19. The implantable cardiac stimulation system of claim 14 wherein the surface area of said backing material between said conductive portion outer edge and said insulative backing outer periphery is greater than or equal to the surface area of said conductive portion.
20. An implantable cardiac stimulation system including a pulse generator, said pulse generator electrically attached to an epicardial lead having a lead connector, an insulated conductor, and an electrode, said electrode comprising:
a conductive material for implantation on a patient's heart; and
an insulative backing for application onto said conductive material following implantation of said conductive material onto said patient's heart, such that a portion of said insulative backing is in contact with said conductive material, said conductor material defining the inner border of a rim of said insulative backing not covered by said conductive material, said rim having a surface area equal to at least the surface area of said conductive material, and wherein said conductive material is spaced from said insulative backing outer periphery by an average of at least two centimeters.
21. The implantable cardiac stimulation system of claim 20, and further comprising an endocardial right ventricular defibrillation lead.
22. The implantable cardiac stimulation system of claim 20, and further comprising a superior vena cava defibrillation lead.
23. The implantable cardiac stimulation system of claim 20, and further including a second epicardial defibrillation lead.
24. The implantable cardiac stimulation system of claim 20, and further comprising a subcutaneous defibrillation lead.
US08226741 1994-04-12 1994-04-12 Epicardial stimulation electrode with energy directing capability Expired - Fee Related US5509924A (en)

Priority Applications (1)

Application Number Priority Date Filing Date Title
US08226741 US5509924A (en) 1994-04-12 1994-04-12 Epicardial stimulation electrode with energy directing capability

Applications Claiming Priority (1)

Application Number Priority Date Filing Date Title
US08226741 US5509924A (en) 1994-04-12 1994-04-12 Epicardial stimulation electrode with energy directing capability

Publications (1)

Publication Number Publication Date
US5509924A true US5509924A (en) 1996-04-23

Family

ID=22850215

Family Applications (1)

Application Number Title Priority Date Filing Date
US08226741 Expired - Fee Related US5509924A (en) 1994-04-12 1994-04-12 Epicardial stimulation electrode with energy directing capability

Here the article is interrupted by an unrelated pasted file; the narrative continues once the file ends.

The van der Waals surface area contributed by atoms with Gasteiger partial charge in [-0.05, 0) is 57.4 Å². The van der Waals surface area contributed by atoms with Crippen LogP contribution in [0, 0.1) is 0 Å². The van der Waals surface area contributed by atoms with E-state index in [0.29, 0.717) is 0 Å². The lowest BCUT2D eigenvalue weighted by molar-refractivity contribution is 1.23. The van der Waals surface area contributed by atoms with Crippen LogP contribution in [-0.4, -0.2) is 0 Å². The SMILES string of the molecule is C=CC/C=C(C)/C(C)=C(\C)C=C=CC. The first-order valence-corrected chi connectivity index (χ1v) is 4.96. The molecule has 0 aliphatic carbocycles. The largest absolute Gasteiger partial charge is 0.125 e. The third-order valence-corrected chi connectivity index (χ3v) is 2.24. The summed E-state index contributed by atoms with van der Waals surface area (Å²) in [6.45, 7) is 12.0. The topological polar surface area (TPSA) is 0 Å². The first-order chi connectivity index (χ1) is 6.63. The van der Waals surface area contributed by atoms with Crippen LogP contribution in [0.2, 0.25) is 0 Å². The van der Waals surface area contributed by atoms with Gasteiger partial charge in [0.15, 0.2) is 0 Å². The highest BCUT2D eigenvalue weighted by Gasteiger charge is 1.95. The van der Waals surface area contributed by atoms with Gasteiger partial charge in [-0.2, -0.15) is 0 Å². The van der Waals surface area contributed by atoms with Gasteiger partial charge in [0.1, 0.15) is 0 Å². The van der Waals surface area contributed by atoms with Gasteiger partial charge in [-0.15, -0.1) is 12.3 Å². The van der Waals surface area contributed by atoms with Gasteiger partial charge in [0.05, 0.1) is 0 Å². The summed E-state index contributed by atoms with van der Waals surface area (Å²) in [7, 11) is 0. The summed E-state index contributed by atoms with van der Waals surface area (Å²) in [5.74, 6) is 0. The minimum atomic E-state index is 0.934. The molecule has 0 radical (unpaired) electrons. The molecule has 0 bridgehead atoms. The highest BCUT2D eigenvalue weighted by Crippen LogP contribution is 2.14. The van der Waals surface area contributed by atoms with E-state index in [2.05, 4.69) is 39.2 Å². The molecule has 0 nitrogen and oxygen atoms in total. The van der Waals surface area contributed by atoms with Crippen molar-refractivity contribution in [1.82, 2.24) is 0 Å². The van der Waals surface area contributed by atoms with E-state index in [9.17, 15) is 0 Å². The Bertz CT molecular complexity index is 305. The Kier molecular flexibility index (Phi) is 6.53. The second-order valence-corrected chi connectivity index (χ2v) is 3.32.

Country Status (1)

Country Link
US (1) US5509924A (en)

Cited By (44)

* Cited by examiner, † Cited by third party
Publication number Priority date Publication date Assignee Title
WO2001023035A1 (en) * 1999-09-27 2001-04-05 Theracardia, Inc. Methods and apparatus for deploying cardiac electrodes and for electrical treatment
US20030045904A1 (en) * 2000-09-18 2003-03-06 Bardy Gust H. Subcutaneous cardiac stimulator device and method generating uniform electric field through the heart
US6606523B1 (en) * 1999-04-14 2003-08-12 Transneuronix Inc. Gastric stimulator apparatus and method for installing
US20040220655A1 (en) * 2003-03-03 2004-11-04 Sinus Rhythm Technologies, Inc. Electrical conduction block implant device
US20040254597A1 (en) * 2003-05-01 2004-12-16 Sinus Rhythm Technologies, Inc. Methods and devices for creating electrical block at specific targeted sites in cardiac tissue
US20040260310A1 (en) * 2002-10-23 2004-12-23 Medtronic, Inc. Medical lead and method
US20050090820A1 (en) * 2003-10-24 2005-04-28 Sinus Rhythm Technologies, Inc. Methods and devices for creating electrical block at specific sites in cardiac tissue with targeted tissue ablation
US20050119518A1 (en) * 2002-03-22 2005-06-02 Luyi Sen Method and apparatus for using an electromagnetic field in cellular transplantation
WO2005079911A1 (en) * 2003-10-02 2005-09-01 Medtronic, Inc. Paddle-type medical lead with radiopaque orientation marker
US20060116666A1 (en) * 2004-10-08 2006-06-01 Sinus Rhythm Technologies, Inc. Two-stage scar generation for treating atrial fibrillation
US20060122649A1 (en) * 2004-12-03 2006-06-08 Ghanem Raja N Subcutaneous implantable cardioverter/defibrillator
US20060134079A1 (en) * 2004-12-20 2006-06-22 Sih Haris J Implantable medical devices comprising isolated extracellular matrix